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Print Formats · Print Functions · Print Conversion Specifiers
Several library functions help you convert data values from
encoded internal representations to text sequences that are
generally readable by people. You provide a
format string as the value of the
format
argument to each of these functions, hence
the term formatted output.
The functions fall into two categories.
The byte print functions
(declared in
<stdio.h>
)
convert internal representations to sequences of type char,
and help you compose such sequences for display:
fprintf,
printf,
sprintf,
vfprintf,
vprintf, and
vsprintf.
For these function, a format string is a
multibyte string
that begins and ends in the
initial shift state.
The wide print functions
(declared in
<wchar.h>
and hence added with
Amendment 1)
convert internal representations to sequences of type
wchar_t
,
and help you compose such sequences for display:
fwprintf,
swprintf,
wprintf,
vfwprintf,
vswprintf, and
vwprintf.
For these functions, a format string is a
widecharacter string.
In the descriptions that follow, a wide character wc
from a format string or a stream is compared to a specific (byte)
character c
as if by evaluating the expression
wctob(wc) == c
.
A format string has the same syntax for both the print functions and the scan functions, as shown in the diagram.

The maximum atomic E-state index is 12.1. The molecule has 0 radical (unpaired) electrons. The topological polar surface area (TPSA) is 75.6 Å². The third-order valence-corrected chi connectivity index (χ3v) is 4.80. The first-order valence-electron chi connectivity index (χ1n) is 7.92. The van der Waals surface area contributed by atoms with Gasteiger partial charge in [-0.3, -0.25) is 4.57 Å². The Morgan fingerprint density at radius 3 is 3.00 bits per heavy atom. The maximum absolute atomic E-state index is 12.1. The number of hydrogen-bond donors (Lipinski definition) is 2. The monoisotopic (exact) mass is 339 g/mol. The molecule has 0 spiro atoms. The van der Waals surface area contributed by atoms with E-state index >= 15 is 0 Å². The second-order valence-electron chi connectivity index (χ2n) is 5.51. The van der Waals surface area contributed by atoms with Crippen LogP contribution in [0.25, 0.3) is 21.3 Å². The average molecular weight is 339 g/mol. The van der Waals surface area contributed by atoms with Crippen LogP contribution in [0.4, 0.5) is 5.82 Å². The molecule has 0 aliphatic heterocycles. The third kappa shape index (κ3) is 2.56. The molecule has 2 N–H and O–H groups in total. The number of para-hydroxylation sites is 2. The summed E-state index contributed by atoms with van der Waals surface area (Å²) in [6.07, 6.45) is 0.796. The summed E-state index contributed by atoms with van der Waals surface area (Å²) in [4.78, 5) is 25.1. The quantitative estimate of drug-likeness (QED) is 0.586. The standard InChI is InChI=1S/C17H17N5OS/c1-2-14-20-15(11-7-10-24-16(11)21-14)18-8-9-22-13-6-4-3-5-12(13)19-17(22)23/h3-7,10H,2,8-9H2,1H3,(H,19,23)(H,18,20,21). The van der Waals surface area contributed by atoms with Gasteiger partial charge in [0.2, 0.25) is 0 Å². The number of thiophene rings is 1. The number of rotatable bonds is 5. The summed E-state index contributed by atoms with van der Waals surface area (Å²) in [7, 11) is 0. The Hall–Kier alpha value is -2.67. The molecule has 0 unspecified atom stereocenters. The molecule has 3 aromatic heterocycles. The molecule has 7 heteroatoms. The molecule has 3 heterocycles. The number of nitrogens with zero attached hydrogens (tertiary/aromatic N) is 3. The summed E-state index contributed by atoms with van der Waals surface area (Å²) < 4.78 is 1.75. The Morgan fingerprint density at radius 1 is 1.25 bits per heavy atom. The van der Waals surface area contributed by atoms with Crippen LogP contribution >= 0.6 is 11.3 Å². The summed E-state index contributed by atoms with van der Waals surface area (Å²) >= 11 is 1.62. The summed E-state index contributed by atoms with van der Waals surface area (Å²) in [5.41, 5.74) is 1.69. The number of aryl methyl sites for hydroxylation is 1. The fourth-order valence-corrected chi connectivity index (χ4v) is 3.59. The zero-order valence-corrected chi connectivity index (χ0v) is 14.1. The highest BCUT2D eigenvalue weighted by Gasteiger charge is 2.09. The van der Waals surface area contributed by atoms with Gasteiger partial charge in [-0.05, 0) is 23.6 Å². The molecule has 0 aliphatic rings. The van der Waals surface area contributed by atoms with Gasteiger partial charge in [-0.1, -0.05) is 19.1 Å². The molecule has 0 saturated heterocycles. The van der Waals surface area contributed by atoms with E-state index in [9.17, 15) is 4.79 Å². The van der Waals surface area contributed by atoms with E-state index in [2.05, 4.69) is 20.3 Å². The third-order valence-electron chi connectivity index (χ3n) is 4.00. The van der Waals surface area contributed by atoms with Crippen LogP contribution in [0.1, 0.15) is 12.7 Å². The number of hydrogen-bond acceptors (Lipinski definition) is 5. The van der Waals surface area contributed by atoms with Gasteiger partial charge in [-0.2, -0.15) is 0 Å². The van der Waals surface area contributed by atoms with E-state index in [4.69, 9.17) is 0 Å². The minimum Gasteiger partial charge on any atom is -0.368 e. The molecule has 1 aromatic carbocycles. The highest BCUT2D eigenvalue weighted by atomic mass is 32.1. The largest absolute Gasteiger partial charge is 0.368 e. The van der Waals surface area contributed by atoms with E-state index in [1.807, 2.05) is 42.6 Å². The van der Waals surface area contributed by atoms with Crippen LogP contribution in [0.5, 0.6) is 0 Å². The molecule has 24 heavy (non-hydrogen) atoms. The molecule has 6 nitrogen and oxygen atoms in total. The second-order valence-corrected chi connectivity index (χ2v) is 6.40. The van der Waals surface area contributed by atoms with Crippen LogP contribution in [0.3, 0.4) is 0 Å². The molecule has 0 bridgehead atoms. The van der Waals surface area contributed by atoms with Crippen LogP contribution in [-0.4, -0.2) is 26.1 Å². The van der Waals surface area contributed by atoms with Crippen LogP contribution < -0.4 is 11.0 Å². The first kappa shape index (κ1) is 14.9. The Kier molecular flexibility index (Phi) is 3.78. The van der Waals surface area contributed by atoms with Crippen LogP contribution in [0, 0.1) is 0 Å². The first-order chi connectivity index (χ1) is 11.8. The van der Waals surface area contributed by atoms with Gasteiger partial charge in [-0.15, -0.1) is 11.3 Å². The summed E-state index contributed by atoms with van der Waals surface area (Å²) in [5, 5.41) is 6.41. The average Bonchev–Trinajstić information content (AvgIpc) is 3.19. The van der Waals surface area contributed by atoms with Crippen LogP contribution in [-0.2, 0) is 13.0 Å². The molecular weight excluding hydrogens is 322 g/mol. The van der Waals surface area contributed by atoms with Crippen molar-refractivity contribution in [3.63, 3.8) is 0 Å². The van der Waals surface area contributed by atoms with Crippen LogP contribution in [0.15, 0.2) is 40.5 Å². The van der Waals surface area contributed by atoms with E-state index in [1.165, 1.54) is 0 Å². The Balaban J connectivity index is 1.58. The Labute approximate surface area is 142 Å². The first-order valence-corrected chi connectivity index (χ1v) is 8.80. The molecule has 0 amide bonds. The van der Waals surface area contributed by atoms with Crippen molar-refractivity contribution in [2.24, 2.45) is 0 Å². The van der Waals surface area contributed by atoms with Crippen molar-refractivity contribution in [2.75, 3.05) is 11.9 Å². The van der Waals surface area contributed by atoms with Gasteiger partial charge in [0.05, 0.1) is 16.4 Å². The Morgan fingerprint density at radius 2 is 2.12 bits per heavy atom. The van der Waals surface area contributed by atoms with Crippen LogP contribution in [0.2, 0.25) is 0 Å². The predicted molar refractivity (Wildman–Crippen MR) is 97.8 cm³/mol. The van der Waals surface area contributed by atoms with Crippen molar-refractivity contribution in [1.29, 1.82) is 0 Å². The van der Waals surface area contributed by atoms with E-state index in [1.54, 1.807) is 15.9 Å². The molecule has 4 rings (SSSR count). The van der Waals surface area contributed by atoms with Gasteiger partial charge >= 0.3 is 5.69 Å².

A format string consists of zero or more
conversion specifications
interspersed with literal text and
white space.
White space is a sequence of one or more
characters c
for which the call
isspace(c)
returns nonzero.
(The characters defined as white space can change when you change the
LC_CTYPE
locale category.)
For the print functions, a conversion specification is one of the
print conversion specifications described below.
A print function scans the format string once from beginning
to end to determine what conversions to perform. Every print
function accepts a
varying number
of arguments, either directly or under control of an argument of type
va_list
.
Some print conversion specifications
in the format string use the next argument in the list.
A print function uses each successive argument no more than
once. Trailing arguments can be left unused.
In the description that follows:
d
, i
, o
, u
,
x
, or X
e
, E
, f
,
g
, or G
For the print functions, literal text or white space in a format string generates characters that match the characters in the format string. A print conversion specification typically generates characters by converting the next argument value to a corresponding text sequence. A print conversion specification has the format:
Boldface indicates a feature added with C99.
Following the percent character (%
)
in the format string, you can write zero or more
format flags:

 to leftjustify a conversion+